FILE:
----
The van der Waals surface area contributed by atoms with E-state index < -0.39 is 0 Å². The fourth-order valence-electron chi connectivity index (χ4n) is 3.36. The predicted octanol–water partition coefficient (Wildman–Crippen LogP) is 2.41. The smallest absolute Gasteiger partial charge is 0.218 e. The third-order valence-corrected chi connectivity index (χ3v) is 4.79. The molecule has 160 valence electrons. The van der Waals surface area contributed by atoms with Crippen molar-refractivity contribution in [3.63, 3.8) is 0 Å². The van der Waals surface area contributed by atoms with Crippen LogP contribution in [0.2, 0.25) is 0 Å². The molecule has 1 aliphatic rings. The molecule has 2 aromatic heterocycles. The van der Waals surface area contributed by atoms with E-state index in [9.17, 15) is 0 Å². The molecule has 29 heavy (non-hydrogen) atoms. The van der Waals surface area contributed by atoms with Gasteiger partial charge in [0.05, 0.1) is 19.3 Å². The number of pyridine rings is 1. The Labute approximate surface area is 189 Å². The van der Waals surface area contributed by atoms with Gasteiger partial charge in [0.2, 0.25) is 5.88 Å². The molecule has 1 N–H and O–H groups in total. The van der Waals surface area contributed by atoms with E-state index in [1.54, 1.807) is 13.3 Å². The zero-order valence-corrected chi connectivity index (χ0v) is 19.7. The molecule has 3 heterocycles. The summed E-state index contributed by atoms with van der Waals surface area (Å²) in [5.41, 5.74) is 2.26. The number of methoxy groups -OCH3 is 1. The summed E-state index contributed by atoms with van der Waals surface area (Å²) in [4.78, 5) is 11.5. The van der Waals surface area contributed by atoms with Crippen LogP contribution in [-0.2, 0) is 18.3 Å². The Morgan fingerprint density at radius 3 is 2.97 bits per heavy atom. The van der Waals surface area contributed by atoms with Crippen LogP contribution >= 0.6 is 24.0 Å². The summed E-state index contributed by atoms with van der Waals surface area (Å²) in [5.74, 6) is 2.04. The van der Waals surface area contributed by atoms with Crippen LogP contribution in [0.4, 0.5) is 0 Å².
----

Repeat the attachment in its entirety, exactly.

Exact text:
The van der Waals surface area contributed by atoms with E-state index < -0.39 is 0 Å². The fourth-order valence-electron chi connectivity index (χ4n) is 3.36. The predicted octanol–water partition coefficient (Wildman–Crippen LogP) is 2.41. The smallest absolute Gasteiger partial charge is 0.218 e. The third-order valence-corrected chi connectivity index (χ3v) is 4.79. The molecule has 160 valence electrons. The van der Waals surface area contributed by atoms with Crippen molar-refractivity contribution in [3.63, 3.8) is 0 Å². The van der Waals surface area contributed by atoms with Crippen LogP contribution in [0.2, 0.25) is 0 Å². The molecule has 1 aliphatic rings. The molecule has 2 aromatic heterocycles. The van der Waals surface area contributed by atoms with E-state index in [9.17, 15) is 0 Å². The molecule has 29 heavy (non-hydrogen) atoms. The van der Waals surface area contributed by atoms with Gasteiger partial charge in [0.05, 0.1) is 19.3 Å². The number of pyridine rings is 1. The Labute approximate surface area is 189 Å². The van der Waals surface area contributed by atoms with Gasteiger partial charge in [0.2, 0.25) is 5.88 Å². The molecule has 1 N–H and O–H groups in total. The van der Waals surface area contributed by atoms with E-state index in [1.54, 1.807) is 13.3 Å². The zero-order valence-corrected chi connectivity index (χ0v) is 19.7. The molecule has 3 heterocycles. The summed E-state index contributed by atoms with van der Waals surface area (Å²) in [5.41, 5.74) is 2.26. The number of methoxy groups -OCH3 is 1. The summed E-state index contributed by atoms with van der Waals surface area (Å²) in [4.78, 5) is 11.5. The van der Waals surface area contributed by atoms with Crippen LogP contribution in [-0.2, 0) is 18.3 Å². The Morgan fingerprint density at radius 3 is 2.97 bits per heavy atom. The van der Waals surface area contributed by atoms with Crippen LogP contribution >= 0.6 is 24.0 Å². The summed E-state index contributed by atoms with van der Waals surface area (Å²) in [5.74, 6) is 2.04. The van der Waals surface area contributed by atoms with Crippen LogP contribution in [0.4, 0.5) is 0 Å².